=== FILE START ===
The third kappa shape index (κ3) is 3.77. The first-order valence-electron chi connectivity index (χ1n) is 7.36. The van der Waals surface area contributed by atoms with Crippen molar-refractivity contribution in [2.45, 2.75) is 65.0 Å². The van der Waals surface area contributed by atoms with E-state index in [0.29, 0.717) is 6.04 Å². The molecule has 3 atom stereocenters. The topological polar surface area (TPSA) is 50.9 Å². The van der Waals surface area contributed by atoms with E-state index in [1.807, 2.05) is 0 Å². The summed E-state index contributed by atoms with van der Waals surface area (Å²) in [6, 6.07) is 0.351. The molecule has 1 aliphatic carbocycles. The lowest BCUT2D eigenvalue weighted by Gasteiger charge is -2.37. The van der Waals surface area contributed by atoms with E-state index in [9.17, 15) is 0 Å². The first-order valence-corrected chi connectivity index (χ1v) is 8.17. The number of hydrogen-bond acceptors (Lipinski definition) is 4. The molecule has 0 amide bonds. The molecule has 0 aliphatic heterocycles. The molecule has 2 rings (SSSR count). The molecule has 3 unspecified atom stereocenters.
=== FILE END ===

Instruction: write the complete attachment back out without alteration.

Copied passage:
The third kappa shape index (κ3) is 3.77. The first-order valence-electron chi connectivity index (χ1n) is 7.36. The van der Waals surface area contributed by atoms with Crippen molar-refractivity contribution in [2.45, 2.75) is 65.0 Å². The van der Waals surface area contributed by atoms with E-state index in [0.29, 0.717) is 6.04 Å². The molecule has 3 atom stereocenters. The topological polar surface area (TPSA) is 50.9 Å². The van der Waals surface area contributed by atoms with E-state index in [1.807, 2.05) is 0 Å². The summed E-state index contributed by atoms with van der Waals surface area (Å²) in [6, 6.07) is 0.351. The molecule has 1 aliphatic carbocycles. The lowest BCUT2D eigenvalue weighted by Gasteiger charge is -2.37. The van der Waals surface area contributed by atoms with E-state index in [9.17, 15) is 0 Å². The first-order valence-corrected chi connectivity index (χ1v) is 8.17. The number of hydrogen-bond acceptors (Lipinski definition) is 4. The molecule has 0 amide bonds. The molecule has 0 aliphatic heterocycles. The molecule has 2 rings (SSSR count). The molecule has 3 unspecified atom stereocenters.